We disagree. Adjectives typically reflect the meaning of corresponding nouns, but not always. Sometimes they acquire distinct meanings of their own. The noun “crab” refers variously to a crustacean and a type of apple, while the related adjective “crabbed” can refer to handwriting that is “difficult to read,” Webster’s Third New Interna-tional Dictionary 527 (2002); “corny” can mean “using familiar and stereotyped formulas believed to appeal to the unsophisticated,” id., at 509, which has little to do with “corn,” id., at 507 (“the seeds of any of the cereal grasses used for food”); and while “crank” is “a part of anaxis bent at right angles,” “cranky” can mean “given tofretful fussiness,” id., at 530.

To see what linguistic evidence was presented, you can look at Neal Goldfarb’s amicus curiae brief, which ca also be found via his blog.

This amicus brief was filed on behalf of Project On Government Oversight, the Brechner Center for Freedom of Information, and Tax Analysts. The parties have to agree to a filing. The brief lists the dictionaries and other works cited. A partial quote:

The following are the pairings in each corpus that occurred at least ten times, listed in order of
their frequency:
COHA: personal life, personal income, personal property, personal interest, personal experience,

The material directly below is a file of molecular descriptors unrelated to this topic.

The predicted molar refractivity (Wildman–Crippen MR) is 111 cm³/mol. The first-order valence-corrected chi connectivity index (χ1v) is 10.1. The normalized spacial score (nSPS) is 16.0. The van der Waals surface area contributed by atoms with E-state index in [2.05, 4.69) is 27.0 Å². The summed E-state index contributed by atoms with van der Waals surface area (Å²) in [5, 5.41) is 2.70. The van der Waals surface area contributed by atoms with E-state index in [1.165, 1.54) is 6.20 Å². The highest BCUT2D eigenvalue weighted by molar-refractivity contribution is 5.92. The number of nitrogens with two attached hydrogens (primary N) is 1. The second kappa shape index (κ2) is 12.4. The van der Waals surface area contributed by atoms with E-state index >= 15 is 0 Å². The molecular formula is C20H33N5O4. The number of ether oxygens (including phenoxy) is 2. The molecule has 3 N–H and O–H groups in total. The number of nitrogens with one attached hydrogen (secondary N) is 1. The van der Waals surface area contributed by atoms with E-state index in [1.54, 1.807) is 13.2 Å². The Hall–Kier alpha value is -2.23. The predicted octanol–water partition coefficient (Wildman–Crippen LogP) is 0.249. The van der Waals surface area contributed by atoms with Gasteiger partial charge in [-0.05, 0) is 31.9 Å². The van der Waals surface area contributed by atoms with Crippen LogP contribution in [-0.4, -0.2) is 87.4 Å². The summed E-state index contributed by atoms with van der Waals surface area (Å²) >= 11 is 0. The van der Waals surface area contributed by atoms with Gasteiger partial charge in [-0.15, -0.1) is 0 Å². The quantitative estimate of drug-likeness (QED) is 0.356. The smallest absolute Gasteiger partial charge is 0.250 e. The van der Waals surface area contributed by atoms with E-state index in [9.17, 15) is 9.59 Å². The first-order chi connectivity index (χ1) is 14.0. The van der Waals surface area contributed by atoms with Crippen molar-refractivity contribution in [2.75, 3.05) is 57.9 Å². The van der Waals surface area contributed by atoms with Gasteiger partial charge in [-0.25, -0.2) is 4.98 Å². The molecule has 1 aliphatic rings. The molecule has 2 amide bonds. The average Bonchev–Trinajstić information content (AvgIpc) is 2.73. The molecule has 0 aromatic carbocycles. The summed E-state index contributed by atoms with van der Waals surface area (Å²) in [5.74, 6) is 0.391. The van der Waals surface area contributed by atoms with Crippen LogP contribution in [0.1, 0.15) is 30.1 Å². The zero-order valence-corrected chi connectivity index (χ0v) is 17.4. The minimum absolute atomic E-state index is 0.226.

personal relationship, personal problem, personal reason, personal injury, personal thing,
personal appearance, personal contact, personal matter, personal friend, personal power, personal
opinion, personal fortune, personal gain, personal history, personal letter, personal use, personal
view, personal question, personal tragedy, personal physician, personal attack, personal affair…

The brief relied on three corpora: the Corpus of Historical American English (COHA), the Corpus of Contemporary American English (COCA), and the TIME Magazine Corpus, all of which are the handiwork of Prof. Mark Davies at Brigham Young University. What we did was to search for the string personal [NOUN], in order to find out what words most frequently filled the NOUN slot.

This decision seems correct and well-founded, but I can’t help wondering whether all judges can be relied on to interpret corpus evidence properly.

Via Mark Liberman on Language Log, who links to other weblogs on the topic.